Home Chemistry Biochemistry Enzymes


What are Enzymes?

Enzymes are the biological catalyst or proteins which are produced in living organisms and speed up the chemical reactions in living cells. There are various types of enzymes produced in our bodies that have a specific biological function. Usually, enzymes are present in various cells and exhibit their activity when they are extracted from their source.

Enzymes function on substrate and examples of catalysis reaction

Almost all the metabolic processes are controlled by enzyme catalysis reactions. For example, protease breaks down protein into amino acids which is essential for body growth.

Enzymes are dispersed in water by forming colloids having dimensions in the range of 10−7 to 10−4 cm. All enzymes are globular proteins but many have been identified and a large number have been obtained in crystalline form.

Enzymes Function

Enzymes are proteins that help to speed up the metabolism in our body. Digestion is an imported function of enzymes for the production of energy from foods that we eat. For example, the enzymes from our saliva, pancreas, intestines, and stomach can break down food into fats, proteins, and carbohydrates.

Enzymes also control several body functions like breathing, muscle construction, nerve construction, etc. There are thousands of enzymes produced in our body which has a specific function.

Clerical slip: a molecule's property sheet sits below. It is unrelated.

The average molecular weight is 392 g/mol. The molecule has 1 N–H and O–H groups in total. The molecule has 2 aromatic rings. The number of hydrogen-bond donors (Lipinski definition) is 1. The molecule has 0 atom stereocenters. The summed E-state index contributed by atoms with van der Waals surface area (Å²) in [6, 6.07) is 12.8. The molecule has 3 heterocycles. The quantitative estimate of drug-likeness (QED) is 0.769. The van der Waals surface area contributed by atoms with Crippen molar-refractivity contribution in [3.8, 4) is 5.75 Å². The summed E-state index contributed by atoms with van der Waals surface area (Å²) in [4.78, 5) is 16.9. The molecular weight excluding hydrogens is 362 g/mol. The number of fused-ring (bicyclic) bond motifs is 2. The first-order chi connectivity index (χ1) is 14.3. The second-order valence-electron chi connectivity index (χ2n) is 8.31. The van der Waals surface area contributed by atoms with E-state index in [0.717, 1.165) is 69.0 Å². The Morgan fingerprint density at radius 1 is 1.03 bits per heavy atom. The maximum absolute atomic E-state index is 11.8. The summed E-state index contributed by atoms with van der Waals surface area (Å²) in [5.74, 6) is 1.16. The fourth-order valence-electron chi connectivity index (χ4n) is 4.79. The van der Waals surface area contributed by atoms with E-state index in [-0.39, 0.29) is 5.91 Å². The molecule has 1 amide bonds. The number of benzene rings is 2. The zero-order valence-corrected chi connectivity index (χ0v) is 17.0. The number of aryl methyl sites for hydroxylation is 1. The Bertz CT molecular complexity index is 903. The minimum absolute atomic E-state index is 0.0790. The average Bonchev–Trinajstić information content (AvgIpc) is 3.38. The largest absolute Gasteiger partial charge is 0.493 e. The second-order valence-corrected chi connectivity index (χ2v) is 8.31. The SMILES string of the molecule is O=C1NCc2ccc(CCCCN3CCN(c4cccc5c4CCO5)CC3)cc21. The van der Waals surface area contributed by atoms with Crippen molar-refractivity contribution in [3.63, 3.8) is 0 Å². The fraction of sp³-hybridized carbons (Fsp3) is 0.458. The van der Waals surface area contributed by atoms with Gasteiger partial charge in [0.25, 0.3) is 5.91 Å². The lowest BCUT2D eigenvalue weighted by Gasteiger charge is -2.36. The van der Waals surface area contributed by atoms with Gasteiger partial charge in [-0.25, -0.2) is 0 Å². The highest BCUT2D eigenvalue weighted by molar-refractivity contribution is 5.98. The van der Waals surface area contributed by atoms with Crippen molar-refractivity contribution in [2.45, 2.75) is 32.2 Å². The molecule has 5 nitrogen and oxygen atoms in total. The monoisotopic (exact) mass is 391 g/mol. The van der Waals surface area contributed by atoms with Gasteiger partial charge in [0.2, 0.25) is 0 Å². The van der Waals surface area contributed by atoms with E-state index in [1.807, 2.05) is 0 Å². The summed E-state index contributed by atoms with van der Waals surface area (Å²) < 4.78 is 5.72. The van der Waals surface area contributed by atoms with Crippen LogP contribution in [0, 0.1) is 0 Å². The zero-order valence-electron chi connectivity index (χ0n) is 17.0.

For example, carbohydrase can break down carbohydrates into sugars, lipase can break down fats into fatty acids and protease breaks down protein into amino acids.

Enzymes Classification

The International Commission in 1961 recommended a systematic classification and nomenclature of enzymes. A common method for naming enzymes adds the suffix ase to the name of the substrate.

For example, esterase acts on esters, protease acts on protein, urease acts on urea, etc. According to the International Commission, enzymes are divided into six main groups according to the nature of the enzymolysis reaction.


Oxidoreductases are the types of enzymes that catalyze oxidation reduction reactions in living cells. For example, oxidase is an oxidoreductase enzyme that involves the direct oxidation of molecular oxygen.

Similarly, dehydrogenases involve the removal of hydrogen from the substrate. Other oxidoreductases include peroxidases, hydroxylases, oxygenases, and reductases.


Transferases are the class of enzymes that catalyze the transfer of various functional groups from a donner molecule to a receptor molecule.